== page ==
Mistletoe is native to North America and Canada. A parasite, it attaches itself high in the branches of trees and bushes, especially the Oak tree. Mistletoe foliage can grow to five feet wide and weigh 50 pounds. It does not kill its host tree but can cause damage to its branches. Mistletoe in trees look like baskets, and have been called “witches brooms” and thought to ward off evil spirits.
There are over a thousand species of Mistletoe, which belongs to the genus Phoradendron. Its common names include the tree thief, kiss and go, and the healing plant. While toxic if eaten, it was nevertheless used in ancient times as a tonic for menstrual cramps, spleen disorders, epilepsy, and ulcers. Today scientists are studying its properties as a possible cure for colon cancer.
While bird droppings are the way that mistletoe is usually propagated, you can grow it yourself. Mash the berries into the bark of a healthy tree, especially oak, and it will migrate through the tree's circulatory system and establish itself in the tree’s branches. For more details on growing your own Mistletoe, checkout:
Elvis Coming to FADL
Winter Reading, New Young Adult Book Club, Healthy Living, & More at Fremont Library in January
The Fremont Area District Library is planning to host several fun and educational events in January for the whole family. These events are FREE, as always.
The Winter Reading Challenge for all ages is back this year beginning January 2nd, and runs through March 3rd. Children can sign up in the Children’s Department and teens and adults can sign up at the Reference Desk. Each age group will get a reading log with a challenge to complete, and when finished, you can bring it in for a prize. Teens will also be entered into raffle drawings for each book read. Winter Reading is generously sponsored by Koffee Kuppe and Friends of the Fremont Area District Library.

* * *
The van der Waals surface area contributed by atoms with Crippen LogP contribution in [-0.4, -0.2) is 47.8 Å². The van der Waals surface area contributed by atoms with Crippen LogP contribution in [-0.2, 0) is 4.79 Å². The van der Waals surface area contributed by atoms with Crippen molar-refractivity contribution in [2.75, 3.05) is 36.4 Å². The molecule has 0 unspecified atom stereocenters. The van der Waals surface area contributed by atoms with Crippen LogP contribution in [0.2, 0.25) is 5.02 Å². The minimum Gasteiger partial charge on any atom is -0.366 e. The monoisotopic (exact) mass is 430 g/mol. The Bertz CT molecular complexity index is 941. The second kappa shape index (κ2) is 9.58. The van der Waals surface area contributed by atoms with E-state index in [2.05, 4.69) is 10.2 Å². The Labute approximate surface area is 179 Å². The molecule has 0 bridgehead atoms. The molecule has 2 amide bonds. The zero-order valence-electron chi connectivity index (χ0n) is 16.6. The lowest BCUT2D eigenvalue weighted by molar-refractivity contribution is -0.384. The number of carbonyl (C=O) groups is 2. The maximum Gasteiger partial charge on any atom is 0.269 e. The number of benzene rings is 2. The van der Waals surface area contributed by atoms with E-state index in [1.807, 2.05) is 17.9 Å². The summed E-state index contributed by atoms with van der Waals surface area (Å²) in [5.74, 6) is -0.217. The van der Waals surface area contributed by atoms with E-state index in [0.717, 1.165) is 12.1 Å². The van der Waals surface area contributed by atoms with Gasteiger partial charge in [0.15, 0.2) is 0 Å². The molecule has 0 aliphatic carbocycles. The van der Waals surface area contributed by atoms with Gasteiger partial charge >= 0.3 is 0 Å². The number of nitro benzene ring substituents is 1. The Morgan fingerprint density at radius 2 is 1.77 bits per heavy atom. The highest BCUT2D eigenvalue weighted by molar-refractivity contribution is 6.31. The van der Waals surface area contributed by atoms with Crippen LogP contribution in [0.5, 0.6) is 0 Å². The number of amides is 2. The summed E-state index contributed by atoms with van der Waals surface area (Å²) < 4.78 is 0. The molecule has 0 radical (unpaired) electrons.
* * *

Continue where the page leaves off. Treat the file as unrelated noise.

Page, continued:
Storytimes will begin again and run from January 18th-April 13th. Toddler Storytime, for babies and toddlers up to age 3, will be held on Wednesdays at 10:00 a.m., and Family Storytime for children up to age 5 will be held on Thursdays at 10:00 a.m. A special Snowman Saturday Storytime, for children up to age 5 will be on January 28th at 11:00 a.m. in the Community Room in partnership with the Fremont Area Chamber of Commerce’s Cabin Fever events. We’ll also be showing Disenchanted (PG; 119 min) as our Afternoon Movie on Thursday, January 26th at 3:30 p.m. Snacks will be served, and all are welcome.
We’ll show the new Elvis movie for our Movie Monday on January 9th at 2:00 p.m. (PG-13; 159 min). Snacks will be provided. Junk Journaling for ages 10 and up will take place on Thursday, January 12th anytime between 6:00-8:00 p.m. This is a scrapbooking and journal hybrid. Use up what you have and supplement with found, recycled, repurposed and thrifted items. Materials provided.
A presentation on Healthy Living for Your Brain and Body for adults of any age will take place on Wednesday, January 11th at 2:00 p.m. Learn 7 tips for keeping your brain and body healthy based on the latest research. Includes a 4-page participant workbook to help you create your own plan for healthy aging, presented by the Alzheimer's Association.